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Author Topic: Why is blue light attenuated more than other colours?  (Read 1919 times)

Offline thedoc

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Jason Bright  asked the Naked Scientists:
   
Dear Sir

I am in Grade 10 at Wynberg Boys High School in Cape Town. I have been doing a Science Expo in which I tested the visibility of different colour lights and how far in the distance you can see an object.

I found out that yellow and green light is the best and a blue light had the least visibility.

I have been researching to try and find out what phenomenon causes yellow and green light to have the best visibility, but to no avail.

Could you possibly tell me why the yellow light is better than the blue light as it seems to have nothing to do with wave length or frequency?

Could it possibly have something to do with the human eye?

I look forward to hearing from you.

Kind regards

Jason Bright

What do you think?
« Last Edit: 14/06/2012 23:30:01 by _system »


 

Offline syhprum

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Re: Why is blue light attenuated more than other colours?
« Reply #1 on: 15/06/2012 22:28:49 »
There are two things you must consider while doing this experiment, are you trying to measure the sensitivity of the eye to various colours or the degree of attenuation different coloured lights suffer passing thru the atmosphere.
If you are trying to estimate atmospheric attenuation using yours eyes as the detector you should first adjust the power of light sources to compensate for the variable sensitivity of ones eyes or if it is this variation in sensitivity you trying to measure you should measure the actual power of your light sources with an appropriate meter and equalise them and then attenuate them so that they are just visible.
 

Offline thebrain13

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Re: Why is blue light attenuated more than other colours?
« Reply #2 on: 15/06/2012 23:00:20 »
just an fyi. the human eye is much more sensitive to green light than all the other colors. It's an evolutionary thing. We've got to detect all the stuff that might be hiding in the plants  :0
 

Offline RD

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Re: Why is blue light attenuated more than other colours?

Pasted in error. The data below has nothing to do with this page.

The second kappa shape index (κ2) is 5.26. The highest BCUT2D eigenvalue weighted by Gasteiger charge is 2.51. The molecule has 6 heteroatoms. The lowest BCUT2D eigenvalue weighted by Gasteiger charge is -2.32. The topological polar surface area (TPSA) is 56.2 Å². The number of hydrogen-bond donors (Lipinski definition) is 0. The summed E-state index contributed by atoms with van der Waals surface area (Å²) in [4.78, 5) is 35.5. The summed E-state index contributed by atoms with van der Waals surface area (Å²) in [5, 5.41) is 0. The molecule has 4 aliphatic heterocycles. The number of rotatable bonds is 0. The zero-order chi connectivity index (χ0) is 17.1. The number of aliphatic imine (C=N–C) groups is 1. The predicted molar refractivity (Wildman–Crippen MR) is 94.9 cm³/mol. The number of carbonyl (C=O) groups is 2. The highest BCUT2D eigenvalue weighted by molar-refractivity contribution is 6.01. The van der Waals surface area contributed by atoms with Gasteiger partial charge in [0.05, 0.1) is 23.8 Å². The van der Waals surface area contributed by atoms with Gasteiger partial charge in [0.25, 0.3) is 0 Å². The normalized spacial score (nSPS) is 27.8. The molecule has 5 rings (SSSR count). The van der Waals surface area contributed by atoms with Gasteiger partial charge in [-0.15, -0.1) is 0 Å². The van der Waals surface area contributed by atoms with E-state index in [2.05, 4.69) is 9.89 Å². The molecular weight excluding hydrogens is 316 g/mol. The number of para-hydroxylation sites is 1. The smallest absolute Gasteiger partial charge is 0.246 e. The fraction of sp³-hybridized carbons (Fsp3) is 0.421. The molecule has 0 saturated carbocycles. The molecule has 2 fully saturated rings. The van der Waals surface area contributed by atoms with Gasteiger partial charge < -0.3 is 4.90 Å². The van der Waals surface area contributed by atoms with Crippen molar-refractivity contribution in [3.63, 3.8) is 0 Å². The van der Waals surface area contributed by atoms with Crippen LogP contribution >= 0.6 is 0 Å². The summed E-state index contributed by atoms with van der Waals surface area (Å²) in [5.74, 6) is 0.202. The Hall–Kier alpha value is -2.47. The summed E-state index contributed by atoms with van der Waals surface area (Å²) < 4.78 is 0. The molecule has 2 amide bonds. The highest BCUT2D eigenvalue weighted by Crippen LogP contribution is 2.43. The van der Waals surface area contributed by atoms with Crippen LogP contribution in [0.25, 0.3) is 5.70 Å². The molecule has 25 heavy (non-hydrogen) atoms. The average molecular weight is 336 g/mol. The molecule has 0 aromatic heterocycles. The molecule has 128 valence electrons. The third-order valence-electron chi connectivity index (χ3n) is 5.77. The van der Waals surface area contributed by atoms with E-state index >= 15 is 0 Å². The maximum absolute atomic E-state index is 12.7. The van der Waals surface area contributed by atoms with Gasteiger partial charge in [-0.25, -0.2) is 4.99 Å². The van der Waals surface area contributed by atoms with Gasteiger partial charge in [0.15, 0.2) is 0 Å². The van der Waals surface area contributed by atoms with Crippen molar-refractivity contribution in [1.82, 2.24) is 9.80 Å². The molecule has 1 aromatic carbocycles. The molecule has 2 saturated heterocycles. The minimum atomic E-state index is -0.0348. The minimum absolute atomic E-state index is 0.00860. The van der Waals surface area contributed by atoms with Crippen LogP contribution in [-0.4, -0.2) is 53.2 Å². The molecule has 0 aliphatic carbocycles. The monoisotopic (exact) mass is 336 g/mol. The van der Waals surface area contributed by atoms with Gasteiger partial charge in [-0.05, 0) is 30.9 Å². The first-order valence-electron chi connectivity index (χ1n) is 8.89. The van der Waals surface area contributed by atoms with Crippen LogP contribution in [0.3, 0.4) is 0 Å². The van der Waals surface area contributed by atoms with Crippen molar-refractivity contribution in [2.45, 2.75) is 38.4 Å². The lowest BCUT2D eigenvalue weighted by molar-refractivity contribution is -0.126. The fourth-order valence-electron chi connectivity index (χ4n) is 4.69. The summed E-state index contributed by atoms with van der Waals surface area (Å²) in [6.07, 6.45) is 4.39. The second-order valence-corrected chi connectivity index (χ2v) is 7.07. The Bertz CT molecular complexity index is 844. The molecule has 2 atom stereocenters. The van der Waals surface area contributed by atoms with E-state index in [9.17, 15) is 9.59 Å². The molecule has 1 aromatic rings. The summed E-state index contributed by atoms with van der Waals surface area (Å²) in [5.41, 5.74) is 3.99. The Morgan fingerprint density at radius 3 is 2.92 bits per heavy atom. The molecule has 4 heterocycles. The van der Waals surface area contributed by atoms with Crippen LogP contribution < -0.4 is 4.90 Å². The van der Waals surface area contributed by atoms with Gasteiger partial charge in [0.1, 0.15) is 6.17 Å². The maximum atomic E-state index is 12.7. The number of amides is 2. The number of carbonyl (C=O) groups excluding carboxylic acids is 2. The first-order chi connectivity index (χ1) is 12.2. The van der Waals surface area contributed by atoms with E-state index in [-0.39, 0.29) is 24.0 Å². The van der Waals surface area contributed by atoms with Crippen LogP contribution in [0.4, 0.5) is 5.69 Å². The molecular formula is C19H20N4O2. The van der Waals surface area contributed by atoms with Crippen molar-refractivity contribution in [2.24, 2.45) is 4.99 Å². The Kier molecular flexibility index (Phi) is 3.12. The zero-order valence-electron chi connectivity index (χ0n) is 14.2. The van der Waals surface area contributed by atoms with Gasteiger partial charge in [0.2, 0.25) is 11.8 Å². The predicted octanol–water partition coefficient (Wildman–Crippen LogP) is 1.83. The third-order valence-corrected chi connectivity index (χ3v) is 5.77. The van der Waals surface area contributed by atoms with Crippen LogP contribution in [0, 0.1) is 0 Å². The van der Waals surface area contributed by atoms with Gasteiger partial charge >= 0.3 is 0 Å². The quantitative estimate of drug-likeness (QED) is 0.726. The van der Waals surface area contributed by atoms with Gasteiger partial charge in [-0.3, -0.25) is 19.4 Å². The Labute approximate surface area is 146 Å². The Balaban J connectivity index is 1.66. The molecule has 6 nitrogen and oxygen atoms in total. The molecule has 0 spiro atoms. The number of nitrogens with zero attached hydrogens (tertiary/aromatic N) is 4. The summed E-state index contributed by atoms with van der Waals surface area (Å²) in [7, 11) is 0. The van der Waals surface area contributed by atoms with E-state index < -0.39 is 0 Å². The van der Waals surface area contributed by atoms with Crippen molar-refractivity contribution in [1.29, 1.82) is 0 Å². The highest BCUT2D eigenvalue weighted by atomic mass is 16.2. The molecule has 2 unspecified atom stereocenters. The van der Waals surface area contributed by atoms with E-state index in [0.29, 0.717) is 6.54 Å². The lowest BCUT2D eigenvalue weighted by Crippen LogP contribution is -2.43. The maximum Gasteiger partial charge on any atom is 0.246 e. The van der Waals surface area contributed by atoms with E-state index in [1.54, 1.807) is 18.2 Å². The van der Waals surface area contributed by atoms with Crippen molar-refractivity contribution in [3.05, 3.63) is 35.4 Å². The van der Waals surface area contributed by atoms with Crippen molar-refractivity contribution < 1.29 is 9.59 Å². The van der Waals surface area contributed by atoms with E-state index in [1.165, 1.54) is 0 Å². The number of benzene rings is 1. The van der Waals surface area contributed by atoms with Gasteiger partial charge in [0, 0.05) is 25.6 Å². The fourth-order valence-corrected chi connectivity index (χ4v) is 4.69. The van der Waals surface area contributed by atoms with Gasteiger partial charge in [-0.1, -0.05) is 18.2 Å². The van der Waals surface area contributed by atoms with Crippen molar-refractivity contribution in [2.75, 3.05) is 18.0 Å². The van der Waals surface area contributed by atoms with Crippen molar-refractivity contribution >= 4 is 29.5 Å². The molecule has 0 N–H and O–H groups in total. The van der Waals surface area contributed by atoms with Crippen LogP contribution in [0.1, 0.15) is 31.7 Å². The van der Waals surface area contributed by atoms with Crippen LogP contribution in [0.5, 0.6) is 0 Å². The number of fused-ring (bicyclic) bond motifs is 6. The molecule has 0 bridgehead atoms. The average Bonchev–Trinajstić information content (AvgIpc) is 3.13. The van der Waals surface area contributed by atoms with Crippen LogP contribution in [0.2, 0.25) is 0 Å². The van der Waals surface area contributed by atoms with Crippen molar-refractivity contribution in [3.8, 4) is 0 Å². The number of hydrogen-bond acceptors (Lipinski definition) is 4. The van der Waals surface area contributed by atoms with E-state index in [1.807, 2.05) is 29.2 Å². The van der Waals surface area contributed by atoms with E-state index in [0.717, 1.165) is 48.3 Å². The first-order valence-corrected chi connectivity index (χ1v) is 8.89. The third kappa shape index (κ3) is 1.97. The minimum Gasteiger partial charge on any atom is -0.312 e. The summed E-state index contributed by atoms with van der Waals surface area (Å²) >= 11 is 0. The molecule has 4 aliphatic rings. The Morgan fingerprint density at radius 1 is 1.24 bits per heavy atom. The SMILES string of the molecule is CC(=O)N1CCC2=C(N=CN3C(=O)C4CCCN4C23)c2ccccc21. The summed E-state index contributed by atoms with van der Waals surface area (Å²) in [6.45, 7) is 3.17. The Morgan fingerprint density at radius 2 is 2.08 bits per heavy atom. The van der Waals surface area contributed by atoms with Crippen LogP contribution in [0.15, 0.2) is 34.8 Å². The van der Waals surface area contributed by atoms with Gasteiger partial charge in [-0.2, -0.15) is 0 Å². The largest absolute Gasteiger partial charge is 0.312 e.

« Reply #3 on: 15/06/2012 23:28:14 »
Jason Bright  asked the Naked Scientists:

I found out that yellow and green light is the best and a blue light had the least visibility.

I have been researching to try and find out what phenomenon causes yellow and green light to have the best visibility, but to no avail.

Could you possibly tell me why the yellow light is better than the blue light as it seems to have nothing to do with wave length or frequency?


The scattering of light by the atmosphere is wavelength dependent ...
Quote
Rayleigh scattering is inversely proportional to the fourth power of wavelength, so that shorter wavelength violet and blue light will scatter more than the longer wavelengths (yellow and especially red light).


http://en.wikipedia.org/wiki/Rayleigh_scattering
« Last Edit: 15/06/2012 23:37:46 by RD »
 

Offline Bored chemist

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Re: Why is blue light attenuated more than other colours?
« Reply #4 on: 16/06/2012 12:54:20 »
Oh goody! Proper science.
We have two suggestions to explain the observation that the blue light seems to have the lowest visibility.
It may be the response of the eye
http://en.wikipedia.org/wiki/File:Eyesensitivity.png
 or it may be due to the scattering for which RD has kindly provided the data.
We need to devise an experiment to see which is right.
I propose repeating the experiment again, but using red light.
If the effect is due to the fact that the eye is most sensitive to green/yellow light then the red light will behave like the blue light (both are far from the peak sensitivity) and red light will have low visibility like blue light.
On the other hand, if the effect is due to scattering then the red light will be much less affected and it will have the greatest visibility.

I really hope you get the chance to do the experiment and find out because I'm not certain what the real reason is.
 

The Naked Scientists Forum

Re: Why is blue light attenuated more than other colours?
« Reply #4 on: 16/06/2012 12:54:20 »

 

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